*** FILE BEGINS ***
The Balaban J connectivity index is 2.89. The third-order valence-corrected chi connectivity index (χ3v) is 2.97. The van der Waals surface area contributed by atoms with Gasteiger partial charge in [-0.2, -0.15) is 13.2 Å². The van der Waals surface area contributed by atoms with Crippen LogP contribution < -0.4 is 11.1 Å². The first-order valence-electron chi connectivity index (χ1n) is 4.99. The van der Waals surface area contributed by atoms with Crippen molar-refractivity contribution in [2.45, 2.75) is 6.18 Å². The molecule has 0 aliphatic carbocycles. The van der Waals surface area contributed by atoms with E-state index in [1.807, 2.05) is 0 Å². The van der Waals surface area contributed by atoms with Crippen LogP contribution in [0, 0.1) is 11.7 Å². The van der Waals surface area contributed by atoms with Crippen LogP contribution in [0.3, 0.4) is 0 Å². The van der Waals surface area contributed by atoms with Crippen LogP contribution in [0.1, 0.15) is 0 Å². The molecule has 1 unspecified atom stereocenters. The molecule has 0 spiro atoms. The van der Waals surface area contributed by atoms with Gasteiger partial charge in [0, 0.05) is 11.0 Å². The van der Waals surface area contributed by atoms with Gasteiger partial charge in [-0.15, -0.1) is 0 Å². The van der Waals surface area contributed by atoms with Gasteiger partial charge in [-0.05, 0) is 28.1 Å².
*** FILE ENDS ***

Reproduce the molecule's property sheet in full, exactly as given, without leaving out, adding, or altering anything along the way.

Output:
The Balaban J connectivity index is 2.89. The third-order valence-corrected chi connectivity index (χ3v) is 2.97. The van der Waals surface area contributed by atoms with Gasteiger partial charge in [-0.2, -0.15) is 13.2 Å². The van der Waals surface area contributed by atoms with Crippen LogP contribution < -0.4 is 11.1 Å². The first-order valence-electron chi connectivity index (χ1n) is 4.99. The van der Waals surface area contributed by atoms with Crippen molar-refractivity contribution in [2.45, 2.75) is 6.18 Å². The molecule has 0 aliphatic carbocycles. The van der Waals surface area contributed by atoms with E-state index in [1.807, 2.05) is 0 Å². The van der Waals surface area contributed by atoms with Crippen LogP contribution in [0, 0.1) is 11.7 Å². The van der Waals surface area contributed by atoms with Crippen LogP contribution in [0.3, 0.4) is 0 Å². The van der Waals surface area contributed by atoms with Crippen LogP contribution in [0.1, 0.15) is 0 Å². The molecule has 1 unspecified atom stereocenters. The molecule has 0 spiro atoms. The van der Waals surface area contributed by atoms with Gasteiger partial charge in [0, 0.05) is 11.0 Å². The van der Waals surface area contributed by atoms with Gasteiger partial charge in [-0.15, -0.1) is 0 Å². The van der Waals surface area contributed by atoms with Gasteiger partial charge in [-0.05, 0) is 28.1 Å².